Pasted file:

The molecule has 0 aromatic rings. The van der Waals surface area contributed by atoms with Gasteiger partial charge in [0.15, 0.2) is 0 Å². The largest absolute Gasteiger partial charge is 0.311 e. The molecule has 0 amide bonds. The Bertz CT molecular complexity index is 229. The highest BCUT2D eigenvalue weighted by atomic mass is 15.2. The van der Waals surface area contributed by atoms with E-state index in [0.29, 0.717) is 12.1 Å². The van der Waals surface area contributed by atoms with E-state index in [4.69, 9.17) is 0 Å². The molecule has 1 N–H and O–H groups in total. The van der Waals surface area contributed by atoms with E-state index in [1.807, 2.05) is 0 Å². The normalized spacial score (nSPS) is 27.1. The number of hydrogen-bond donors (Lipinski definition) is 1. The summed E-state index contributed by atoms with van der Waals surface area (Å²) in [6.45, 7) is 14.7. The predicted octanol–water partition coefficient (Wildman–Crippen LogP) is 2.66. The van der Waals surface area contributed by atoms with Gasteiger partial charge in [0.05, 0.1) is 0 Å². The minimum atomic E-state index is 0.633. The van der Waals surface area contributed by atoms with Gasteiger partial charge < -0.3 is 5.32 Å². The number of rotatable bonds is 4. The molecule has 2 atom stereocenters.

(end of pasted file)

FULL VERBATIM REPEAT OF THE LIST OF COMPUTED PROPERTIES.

The molecule has 0 aromatic rings. The van der Waals surface area contributed by atoms with Gasteiger partial charge in [0.15, 0.2) is 0 Å². The largest absolute Gasteiger partial charge is 0.311 e. The molecule has 0 amide bonds. The Bertz CT molecular complexity index is 229. The highest BCUT2D eigenvalue weighted by atomic mass is 15.2. The van der Waals surface area contributed by atoms with E-state index in [0.29, 0.717) is 12.1 Å². The van der Waals surface area contributed by atoms with E-state index in [4.69, 9.17) is 0 Å². The molecule has 1 N–H and O–H groups in total. The van der Waals surface area contributed by atoms with E-state index in [1.807, 2.05) is 0 Å². The normalized spacial score (nSPS) is 27.1. The number of hydrogen-bond donors (Lipinski definition) is 1. The summed E-state index contributed by atoms with van der Waals surface area (Å²) in [6.45, 7) is 14.7. The predicted octanol–water partition coefficient (Wildman–Crippen LogP) is 2.66. The van der Waals surface area contributed by atoms with Gasteiger partial charge in [0.05, 0.1) is 0 Å². The minimum atomic E-state index is 0.633. The van der Waals surface area contributed by atoms with Gasteiger partial charge < -0.3 is 5.32 Å². The number of rotatable bonds is 4. The molecule has 2 atom stereocenters.